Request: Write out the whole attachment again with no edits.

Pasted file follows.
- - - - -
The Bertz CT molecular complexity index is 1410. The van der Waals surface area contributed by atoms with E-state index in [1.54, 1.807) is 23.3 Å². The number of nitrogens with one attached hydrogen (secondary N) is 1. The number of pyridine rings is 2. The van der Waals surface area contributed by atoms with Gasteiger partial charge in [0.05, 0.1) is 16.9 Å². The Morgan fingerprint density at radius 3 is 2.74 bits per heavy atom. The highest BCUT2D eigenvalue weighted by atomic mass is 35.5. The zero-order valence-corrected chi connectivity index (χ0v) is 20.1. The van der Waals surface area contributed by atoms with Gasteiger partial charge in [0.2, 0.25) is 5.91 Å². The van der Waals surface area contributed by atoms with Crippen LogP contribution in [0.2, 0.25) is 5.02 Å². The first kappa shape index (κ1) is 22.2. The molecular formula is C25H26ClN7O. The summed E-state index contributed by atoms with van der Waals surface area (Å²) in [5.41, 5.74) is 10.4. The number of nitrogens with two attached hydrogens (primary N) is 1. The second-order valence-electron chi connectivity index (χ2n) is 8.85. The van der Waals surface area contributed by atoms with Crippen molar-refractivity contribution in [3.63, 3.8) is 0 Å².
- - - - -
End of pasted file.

The Bertz CT molecular complexity index is 1410. The van der Waals surface area contributed by atoms with E-state index in [1.54, 1.807) is 23.3 Å². The number of nitrogens with one attached hydrogen (secondary N) is 1. The number of pyridine rings is 2. The van der Waals surface area contributed by atoms with Gasteiger partial charge in [0.05, 0.1) is 16.9 Å². The Morgan fingerprint density at radius 3 is 2.74 bits per heavy atom. The highest BCUT2D eigenvalue weighted by atomic mass is 35.5. The zero-order valence-corrected chi connectivity index (χ0v) is 20.1. The van der Waals surface area contributed by atoms with Gasteiger partial charge in [0.2, 0.25) is 5.91 Å². The van der Waals surface area contributed by atoms with Crippen LogP contribution in [0.2, 0.25) is 5.02 Å². The first kappa shape index (κ1) is 22.2. The molecular formula is C25H26ClN7O. The summed E-state index contributed by atoms with van der Waals surface area (Å²) in [5.41, 5.74) is 10.4. The number of nitrogens with two attached hydrogens (primary N) is 1. The second-order valence-electron chi connectivity index (χ2n) is 8.85. The van der Waals surface area contributed by atoms with Crippen molar-refractivity contribution in [3.63, 3.8) is 0 Å².